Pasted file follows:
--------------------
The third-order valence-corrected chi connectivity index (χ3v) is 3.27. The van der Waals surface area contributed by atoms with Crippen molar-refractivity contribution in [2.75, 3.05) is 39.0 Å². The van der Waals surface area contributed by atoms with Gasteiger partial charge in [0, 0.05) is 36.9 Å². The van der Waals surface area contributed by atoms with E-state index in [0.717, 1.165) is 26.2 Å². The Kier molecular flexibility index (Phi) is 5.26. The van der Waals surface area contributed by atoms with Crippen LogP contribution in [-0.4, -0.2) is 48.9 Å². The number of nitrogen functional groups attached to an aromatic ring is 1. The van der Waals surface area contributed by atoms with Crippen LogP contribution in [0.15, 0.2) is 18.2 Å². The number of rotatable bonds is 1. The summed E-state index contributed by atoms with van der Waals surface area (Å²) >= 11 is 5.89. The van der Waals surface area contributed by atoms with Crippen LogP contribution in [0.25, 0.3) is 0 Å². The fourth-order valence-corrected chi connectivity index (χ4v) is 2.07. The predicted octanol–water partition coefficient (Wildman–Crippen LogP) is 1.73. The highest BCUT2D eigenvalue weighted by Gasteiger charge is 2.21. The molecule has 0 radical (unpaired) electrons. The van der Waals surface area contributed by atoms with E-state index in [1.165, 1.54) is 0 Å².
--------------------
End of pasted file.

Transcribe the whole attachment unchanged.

The third-order valence-corrected chi connectivity index (χ3v) is 3.27. The van der Waals surface area contributed by atoms with Crippen molar-refractivity contribution in [2.75, 3.05) is 39.0 Å². The van der Waals surface area contributed by atoms with Gasteiger partial charge in [0, 0.05) is 36.9 Å². The van der Waals surface area contributed by atoms with E-state index in [0.717, 1.165) is 26.2 Å². The Kier molecular flexibility index (Phi) is 5.26. The van der Waals surface area contributed by atoms with Crippen LogP contribution in [-0.4, -0.2) is 48.9 Å². The number of nitrogen functional groups attached to an aromatic ring is 1. The van der Waals surface area contributed by atoms with Crippen LogP contribution in [0.15, 0.2) is 18.2 Å². The number of rotatable bonds is 1. The summed E-state index contributed by atoms with van der Waals surface area (Å²) >= 11 is 5.89. The van der Waals surface area contributed by atoms with Crippen LogP contribution in [0.25, 0.3) is 0 Å². The fourth-order valence-corrected chi connectivity index (χ4v) is 2.07. The predicted octanol–water partition coefficient (Wildman–Crippen LogP) is 1.73. The highest BCUT2D eigenvalue weighted by Gasteiger charge is 2.21. The molecule has 0 radical (unpaired) electrons. The van der Waals surface area contributed by atoms with E-state index in [1.165, 1.54) is 0 Å².